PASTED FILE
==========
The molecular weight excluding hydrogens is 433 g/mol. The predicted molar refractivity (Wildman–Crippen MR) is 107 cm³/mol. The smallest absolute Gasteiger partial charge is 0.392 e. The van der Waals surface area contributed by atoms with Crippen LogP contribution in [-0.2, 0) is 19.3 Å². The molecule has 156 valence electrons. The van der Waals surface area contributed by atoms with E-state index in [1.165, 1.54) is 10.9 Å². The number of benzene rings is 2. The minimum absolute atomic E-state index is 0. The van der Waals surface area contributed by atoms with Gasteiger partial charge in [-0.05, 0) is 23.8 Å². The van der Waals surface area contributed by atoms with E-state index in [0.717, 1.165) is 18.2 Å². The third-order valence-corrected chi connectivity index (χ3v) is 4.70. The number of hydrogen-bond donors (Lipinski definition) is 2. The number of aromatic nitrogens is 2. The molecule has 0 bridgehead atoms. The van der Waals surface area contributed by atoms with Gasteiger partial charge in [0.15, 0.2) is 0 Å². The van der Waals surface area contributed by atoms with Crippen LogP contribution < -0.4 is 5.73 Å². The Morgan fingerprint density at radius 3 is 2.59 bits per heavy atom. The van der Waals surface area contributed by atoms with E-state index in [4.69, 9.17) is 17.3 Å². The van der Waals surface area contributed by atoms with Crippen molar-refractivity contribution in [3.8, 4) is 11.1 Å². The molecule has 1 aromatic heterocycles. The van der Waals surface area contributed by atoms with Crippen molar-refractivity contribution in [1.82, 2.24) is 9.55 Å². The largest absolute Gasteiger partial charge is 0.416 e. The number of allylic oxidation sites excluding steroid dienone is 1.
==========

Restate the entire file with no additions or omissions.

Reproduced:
The molecular weight excluding hydrogens is 433 g/mol. The predicted molar refractivity (Wildman–Crippen MR) is 107 cm³/mol. The smallest absolute Gasteiger partial charge is 0.392 e. The van der Waals surface area contributed by atoms with Crippen LogP contribution in [-0.2, 0) is 19.3 Å². The molecule has 156 valence electrons. The van der Waals surface area contributed by atoms with E-state index in [1.165, 1.54) is 10.9 Å². The number of benzene rings is 2. The minimum absolute atomic E-state index is 0. The van der Waals surface area contributed by atoms with Gasteiger partial charge in [-0.05, 0) is 23.8 Å². The van der Waals surface area contributed by atoms with E-state index in [0.717, 1.165) is 18.2 Å². The third-order valence-corrected chi connectivity index (χ3v) is 4.70. The number of hydrogen-bond donors (Lipinski definition) is 2. The number of aromatic nitrogens is 2. The molecule has 0 bridgehead atoms. The van der Waals surface area contributed by atoms with Gasteiger partial charge in [0.15, 0.2) is 0 Å². The van der Waals surface area contributed by atoms with Crippen LogP contribution < -0.4 is 5.73 Å². The Morgan fingerprint density at radius 3 is 2.59 bits per heavy atom. The van der Waals surface area contributed by atoms with E-state index in [4.69, 9.17) is 17.3 Å². The van der Waals surface area contributed by atoms with Crippen molar-refractivity contribution in [3.8, 4) is 11.1 Å². The molecule has 1 aromatic heterocycles. The van der Waals surface area contributed by atoms with Crippen molar-refractivity contribution in [1.82, 2.24) is 9.55 Å². The largest absolute Gasteiger partial charge is 0.416 e. The number of allylic oxidation sites excluding steroid dienone is 1.